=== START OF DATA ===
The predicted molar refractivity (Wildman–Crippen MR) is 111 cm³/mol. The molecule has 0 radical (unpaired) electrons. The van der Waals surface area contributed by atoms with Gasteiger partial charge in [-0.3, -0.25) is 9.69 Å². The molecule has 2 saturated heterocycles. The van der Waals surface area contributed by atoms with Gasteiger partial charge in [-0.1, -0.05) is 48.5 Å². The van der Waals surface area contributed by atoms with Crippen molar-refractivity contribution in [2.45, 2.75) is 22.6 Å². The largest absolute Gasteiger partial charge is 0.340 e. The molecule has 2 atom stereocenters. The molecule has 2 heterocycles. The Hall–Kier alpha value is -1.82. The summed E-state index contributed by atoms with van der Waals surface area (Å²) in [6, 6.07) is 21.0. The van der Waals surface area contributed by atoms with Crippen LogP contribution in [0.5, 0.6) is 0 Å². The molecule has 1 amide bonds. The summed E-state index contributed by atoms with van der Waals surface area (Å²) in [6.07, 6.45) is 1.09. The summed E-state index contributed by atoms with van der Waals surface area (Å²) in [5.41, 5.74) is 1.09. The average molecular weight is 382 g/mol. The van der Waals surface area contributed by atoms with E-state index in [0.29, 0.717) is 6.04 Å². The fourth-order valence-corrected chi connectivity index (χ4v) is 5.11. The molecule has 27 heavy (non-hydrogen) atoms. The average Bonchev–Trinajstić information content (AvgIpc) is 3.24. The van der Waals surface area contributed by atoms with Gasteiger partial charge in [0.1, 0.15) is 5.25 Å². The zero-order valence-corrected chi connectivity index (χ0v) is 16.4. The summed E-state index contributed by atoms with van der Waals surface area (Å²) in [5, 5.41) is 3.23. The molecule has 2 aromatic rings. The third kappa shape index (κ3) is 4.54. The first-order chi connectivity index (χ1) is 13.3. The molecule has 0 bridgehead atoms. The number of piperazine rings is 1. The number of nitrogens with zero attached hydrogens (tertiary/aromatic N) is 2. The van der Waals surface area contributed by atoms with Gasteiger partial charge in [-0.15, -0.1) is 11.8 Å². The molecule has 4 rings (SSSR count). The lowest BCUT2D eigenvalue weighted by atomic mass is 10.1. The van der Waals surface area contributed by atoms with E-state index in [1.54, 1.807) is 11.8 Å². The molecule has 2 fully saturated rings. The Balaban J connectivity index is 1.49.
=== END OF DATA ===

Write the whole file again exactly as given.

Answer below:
The predicted molar refractivity (Wildman–Crippen MR) is 111 cm³/mol. The molecule has 0 radical (unpaired) electrons. The van der Waals surface area contributed by atoms with Gasteiger partial charge in [-0.3, -0.25) is 9.69 Å². The molecule has 2 saturated heterocycles. The van der Waals surface area contributed by atoms with Gasteiger partial charge in [-0.1, -0.05) is 48.5 Å². The van der Waals surface area contributed by atoms with Crippen molar-refractivity contribution in [2.45, 2.75) is 22.6 Å². The largest absolute Gasteiger partial charge is 0.340 e. The molecule has 2 atom stereocenters. The molecule has 2 heterocycles. The Hall–Kier alpha value is -1.82. The summed E-state index contributed by atoms with van der Waals surface area (Å²) in [6, 6.07) is 21.0. The van der Waals surface area contributed by atoms with Crippen LogP contribution in [0.5, 0.6) is 0 Å². The molecule has 1 amide bonds. The summed E-state index contributed by atoms with van der Waals surface area (Å²) in [6.07, 6.45) is 1.09. The summed E-state index contributed by atoms with van der Waals surface area (Å²) in [5.41, 5.74) is 1.09. The average molecular weight is 382 g/mol. The van der Waals surface area contributed by atoms with E-state index in [0.29, 0.717) is 6.04 Å². The fourth-order valence-corrected chi connectivity index (χ4v) is 5.11. The molecule has 27 heavy (non-hydrogen) atoms. The average Bonchev–Trinajstić information content (AvgIpc) is 3.24. The van der Waals surface area contributed by atoms with Gasteiger partial charge in [0.1, 0.15) is 5.25 Å². The zero-order valence-corrected chi connectivity index (χ0v) is 16.4. The summed E-state index contributed by atoms with van der Waals surface area (Å²) in [5, 5.41) is 3.23. The molecule has 2 aromatic rings. The third kappa shape index (κ3) is 4.54. The first-order chi connectivity index (χ1) is 13.3. The molecule has 0 bridgehead atoms. The number of piperazine rings is 1. The number of nitrogens with zero attached hydrogens (tertiary/aromatic N) is 2. The van der Waals surface area contributed by atoms with Gasteiger partial charge in [-0.15, -0.1) is 11.8 Å². The molecule has 4 rings (SSSR count). The lowest BCUT2D eigenvalue weighted by atomic mass is 10.1. The van der Waals surface area contributed by atoms with E-state index in [1.54, 1.807) is 11.8 Å². The molecule has 2 fully saturated rings. The Balaban J connectivity index is 1.49.